While Facebook may be a hot marketing tool right now, there is danger in putting too much effort into making it the center of your marketing efforts.
In a recent post I spoke about publishing paths and tailoring your content and selectively publishing it to different websites. It can be dangerous, though, if you take it too far and focus only on building your content on one website (particularly one you don’t have absolute control over) because you leave yourself and your business open to whims and decisions of others. I see this happening withTwitter to a certain extent and now, with increasing frequency, with Facebook.
Now don’t get me wrong, there’s nothing wrong with websites like Twitter or Facebook–as long they are part of an overall strategy. However, when Facebook represents all of your marketing activity, you are taking a huge risk. I’ve seen this done with small brands, but I think that, by picking a well-known, national brand, I can drive the point home much more effectively. Let’s take a look at the website for Vitamin Water at VitaminWater.com.
At the time this post was written, VitaminWater.com 301 redirects to a Facebook page for Vitamin Water. I’m all for trying new things, thinking out of the box, and experimenting. After all, I was one of the few people who liked the skittles redirect stunt. But it was temporary. When you redirect your website to a twitter page, facebook page, wikipedia page or any other page not under your absolute complete control, you are no longer your own master. A lot of web 2.0 companies have a spotty track record and have been known to make some really bad decisions in the past, and I’d put Facebook near the top of the bad decision makers list. Anyone remember the beacon fiasco, holocaust denial incident, or recent privacy kerfufle? When you put all your marketing eggs in the Facebook basket you put the fate of your company under the guidance, regulations, and terms of service of a company that has shown increasingly poor decision making with alarming regularity.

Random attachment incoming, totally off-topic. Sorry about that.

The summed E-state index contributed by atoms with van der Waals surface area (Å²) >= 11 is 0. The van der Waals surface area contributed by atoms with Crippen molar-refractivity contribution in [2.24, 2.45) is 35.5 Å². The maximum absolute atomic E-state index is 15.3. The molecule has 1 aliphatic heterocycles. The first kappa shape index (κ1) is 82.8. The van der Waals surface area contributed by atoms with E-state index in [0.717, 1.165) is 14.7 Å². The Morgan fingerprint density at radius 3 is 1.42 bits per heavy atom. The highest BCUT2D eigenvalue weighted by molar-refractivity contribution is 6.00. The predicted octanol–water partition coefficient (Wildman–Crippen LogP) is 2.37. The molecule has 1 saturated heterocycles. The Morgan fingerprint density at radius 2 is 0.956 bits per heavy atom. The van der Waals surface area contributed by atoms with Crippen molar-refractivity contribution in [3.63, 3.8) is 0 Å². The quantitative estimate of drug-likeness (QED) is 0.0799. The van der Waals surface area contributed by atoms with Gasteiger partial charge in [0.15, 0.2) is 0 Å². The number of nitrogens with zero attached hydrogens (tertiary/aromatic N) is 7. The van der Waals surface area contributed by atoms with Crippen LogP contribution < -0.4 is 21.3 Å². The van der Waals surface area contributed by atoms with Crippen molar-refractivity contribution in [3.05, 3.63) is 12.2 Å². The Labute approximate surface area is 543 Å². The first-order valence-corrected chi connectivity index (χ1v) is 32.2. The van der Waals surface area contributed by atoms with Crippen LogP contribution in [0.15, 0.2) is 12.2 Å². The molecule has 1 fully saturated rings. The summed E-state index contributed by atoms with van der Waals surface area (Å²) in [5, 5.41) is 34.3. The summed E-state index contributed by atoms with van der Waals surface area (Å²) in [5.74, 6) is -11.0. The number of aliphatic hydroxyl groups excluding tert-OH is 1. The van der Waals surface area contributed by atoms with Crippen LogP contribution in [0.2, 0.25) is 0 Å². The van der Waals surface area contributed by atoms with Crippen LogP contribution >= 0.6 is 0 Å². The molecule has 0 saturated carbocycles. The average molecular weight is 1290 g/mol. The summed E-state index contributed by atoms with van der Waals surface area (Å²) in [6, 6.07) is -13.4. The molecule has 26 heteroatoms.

Let’s be clear: Facebook wants to rule the web. If you don’t think the deactivation of several high profile Google engineers facebook accounts wasn’t a warning shot across the bow, you really need to open your eyes. Facebook and Google will be at war for the web very soon, and you don’t want to be collateral damage in that war.
Facebook should be a tool in your marketing toolbox … just not the only tool.
In the coming year, expect Facebook to make a concerted effort to bring business onto Facebook. In fact I would expect them to do everything they could to incentivize people to make Facebook their main or only web presence. If I was Facebook, I’d have a team of developers and programmers working on making Facebook pages easier for less technical people to use and update. Don’t fall for the trap.
If you are looking for information on how to get more out of Facebook, check out this presentation from Brian Carter at Pubcon 2010. It’s really good.
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